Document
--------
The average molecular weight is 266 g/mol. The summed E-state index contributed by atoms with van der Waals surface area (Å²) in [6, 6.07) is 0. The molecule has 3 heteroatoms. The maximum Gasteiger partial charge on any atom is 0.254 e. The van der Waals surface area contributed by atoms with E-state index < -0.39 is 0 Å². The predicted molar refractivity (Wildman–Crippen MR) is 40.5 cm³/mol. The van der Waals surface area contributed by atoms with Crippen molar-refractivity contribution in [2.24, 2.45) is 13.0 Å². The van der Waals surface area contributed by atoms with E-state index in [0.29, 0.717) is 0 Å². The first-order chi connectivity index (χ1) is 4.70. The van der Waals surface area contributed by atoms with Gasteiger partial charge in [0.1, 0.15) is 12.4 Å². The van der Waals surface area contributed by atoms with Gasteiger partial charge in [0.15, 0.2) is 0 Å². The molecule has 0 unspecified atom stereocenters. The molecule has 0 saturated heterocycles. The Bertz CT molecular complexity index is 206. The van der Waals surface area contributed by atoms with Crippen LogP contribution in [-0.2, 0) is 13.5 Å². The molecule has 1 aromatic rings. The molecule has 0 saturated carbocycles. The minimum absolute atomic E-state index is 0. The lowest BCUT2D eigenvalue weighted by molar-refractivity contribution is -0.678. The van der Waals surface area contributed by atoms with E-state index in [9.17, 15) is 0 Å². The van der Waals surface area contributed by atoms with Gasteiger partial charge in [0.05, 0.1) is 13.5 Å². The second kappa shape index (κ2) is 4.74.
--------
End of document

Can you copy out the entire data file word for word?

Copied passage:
The average molecular weight is 266 g/mol. The summed E-state index contributed by atoms with van der Waals surface area (Å²) in [6, 6.07) is 0. The molecule has 3 heteroatoms. The maximum Gasteiger partial charge on any atom is 0.254 e. The van der Waals surface area contributed by atoms with E-state index < -0.39 is 0 Å². The predicted molar refractivity (Wildman–Crippen MR) is 40.5 cm³/mol. The van der Waals surface area contributed by atoms with Crippen molar-refractivity contribution in [2.24, 2.45) is 13.0 Å². The van der Waals surface area contributed by atoms with E-state index in [0.29, 0.717) is 0 Å². The first-order chi connectivity index (χ1) is 4.70. The van der Waals surface area contributed by atoms with Gasteiger partial charge in [0.1, 0.15) is 12.4 Å². The van der Waals surface area contributed by atoms with Gasteiger partial charge in [0.15, 0.2) is 0 Å². The molecule has 0 unspecified atom stereocenters. The molecule has 0 saturated heterocycles. The Bertz CT molecular complexity index is 206. The van der Waals surface area contributed by atoms with Crippen LogP contribution in [-0.2, 0) is 13.5 Å². The molecule has 1 aromatic rings. The molecule has 0 saturated carbocycles. The minimum absolute atomic E-state index is 0. The lowest BCUT2D eigenvalue weighted by molar-refractivity contribution is -0.678. The van der Waals surface area contributed by atoms with E-state index in [9.17, 15) is 0 Å². The van der Waals surface area contributed by atoms with Gasteiger partial charge in [0.05, 0.1) is 13.5 Å². The second kappa shape index (κ2) is 4.74.